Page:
NFL draft 2021 comps: Our best prospect-to-pro matches, including Mac Jones' and Kyle Pitts' comparisons

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Rashod Bateman's NFL draft profile (0:47)

Check out the best highlights from Minnesota WR Rashod Bateman's college career. (0:47)

The 2021 NFL draft is a week away. As teams, evaluators and scouts finish their draft boards, you'll hear plenty of comparisons between some of the top prospects in this talented class and current and former NFL players. These matches might point to the way they play the game, their physical measurements, a level of versatility, similar traits or some combination of those lines of thought. But regardless, NFL draft evaluators often liken players coming out of college to established pros to put a name and a face to what they bring.

These comps aren't always exact -- and in most cases they don't suggest the prospect will share the same level of success as the NFLer, for better or worse. But they can be helpful nonetheless to better understand prospects and how they project to the next level.

So we asked 10 of our NFL draft analysts for their single most favorite comp in this year's class. Some you've probably already heard, but others might offer a new way to look at a particular prospect and what we can expect to see from him each Sunday going forward. First up, we have a potential top-five quarterback getting comparisons to an NFC South signal-caller -- who was also a top-five selection.

Mac Jones to Matt Ryan

I see Jones as a very similar player to Ryan, the longtime Atlanta Falcons QB. Jones has good but not great arm strength and is extremely accurate. The Alabama signal-caller also shows underrated movement traits in the pocket and can run boots/rollouts effectively. He is a good decision-maker with the football and throws a very catchable ball. That leads to lots of yards after the catch. -- Mike Tannenbaum, NFL analyst/former GM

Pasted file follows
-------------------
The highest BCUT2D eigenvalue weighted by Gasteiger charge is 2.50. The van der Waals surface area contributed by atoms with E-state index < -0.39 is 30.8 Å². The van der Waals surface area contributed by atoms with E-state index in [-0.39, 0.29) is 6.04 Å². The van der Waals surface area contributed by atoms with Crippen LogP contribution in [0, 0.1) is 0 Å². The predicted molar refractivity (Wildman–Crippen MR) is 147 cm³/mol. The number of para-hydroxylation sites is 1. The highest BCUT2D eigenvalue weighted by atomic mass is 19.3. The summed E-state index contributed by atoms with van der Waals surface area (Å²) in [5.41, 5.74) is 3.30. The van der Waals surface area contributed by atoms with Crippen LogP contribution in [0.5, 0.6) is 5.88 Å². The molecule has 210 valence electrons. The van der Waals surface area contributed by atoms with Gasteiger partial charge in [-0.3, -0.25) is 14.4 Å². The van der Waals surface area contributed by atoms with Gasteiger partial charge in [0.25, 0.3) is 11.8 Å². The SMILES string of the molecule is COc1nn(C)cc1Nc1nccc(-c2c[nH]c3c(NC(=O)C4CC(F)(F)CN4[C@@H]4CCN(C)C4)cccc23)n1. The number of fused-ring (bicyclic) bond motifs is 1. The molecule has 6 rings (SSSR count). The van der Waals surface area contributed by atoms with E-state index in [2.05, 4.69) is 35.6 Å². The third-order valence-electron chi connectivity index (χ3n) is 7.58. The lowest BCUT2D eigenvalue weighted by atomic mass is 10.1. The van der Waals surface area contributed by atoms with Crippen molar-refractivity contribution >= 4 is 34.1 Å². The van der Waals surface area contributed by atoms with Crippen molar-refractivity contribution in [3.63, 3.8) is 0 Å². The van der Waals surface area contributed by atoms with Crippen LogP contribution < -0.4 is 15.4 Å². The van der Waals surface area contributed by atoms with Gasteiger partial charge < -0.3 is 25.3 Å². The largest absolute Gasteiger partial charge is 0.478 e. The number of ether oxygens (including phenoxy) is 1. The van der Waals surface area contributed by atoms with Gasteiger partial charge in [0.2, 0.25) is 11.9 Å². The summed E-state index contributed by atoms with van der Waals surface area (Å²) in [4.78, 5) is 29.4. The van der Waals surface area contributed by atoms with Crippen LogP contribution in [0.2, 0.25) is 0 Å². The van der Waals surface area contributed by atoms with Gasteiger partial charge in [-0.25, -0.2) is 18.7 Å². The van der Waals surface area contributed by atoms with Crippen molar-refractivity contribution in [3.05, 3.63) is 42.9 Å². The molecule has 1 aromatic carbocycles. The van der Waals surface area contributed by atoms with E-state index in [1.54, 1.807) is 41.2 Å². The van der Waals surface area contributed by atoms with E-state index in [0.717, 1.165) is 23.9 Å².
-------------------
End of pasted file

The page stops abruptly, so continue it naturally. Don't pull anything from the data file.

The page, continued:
Tutu Atwell to Marquise Brown

Atwell and Brown show how the NFL has changed over the years. They're tiny 5-foot-9 wideouts with lightning speed who can be used all over an offense. They can fly with the ball in their hands. Brown, a 2019 first-round pick by the Baltimore Ravens, weighed 166 pounds at his combine, while Louisville's Atwell is only 155 pounds. A smart offensive coordinator will get Atwell the ball in space and let him work. -- Mel Kiper, NFL draft analyst


DeVonta Smith to Marvin Harrison

To start, both wide receivers have a lean frame yet know how to protect themselves and get open. But I really like this comp because of their savvy route running. Alabama's Smith knows how to get off press coverage, he's smooth in and out of his breaks, and he can find the soft spots in coverage. That's Harrison, who played with the Indianapolis Colts from 1996 to 2008 and is now in the Hall of Fame. And Smith also thinks about the game in the same way Harrison did -- the Heisman winner is a second quarterback on the field with excellent recall and a great understanding of defensive structures. -- Todd McShay, NFL draft analyst


Kyle Pitts to Plaxico Burress

With his high-end traits, Florida's Pitts will create pass-game matchups from the tight end position in the NFL. But I like the comp to Burress -- a wideout who played with the Pittsburgh Steelers, New York Giants and New York Jets from 2000 to 2012 -- here when Pitts is flexed outside as the boundary X receiver or aligned in the slot. I'm looking at the long, physical frame, along with the ability to outmuscle defenders on in-breakers or contested catches. And we know that Pitts can separate vertically while also bringing scoring upside on isolation throws inside the red zone. -- Matt Bowen, NFL analyst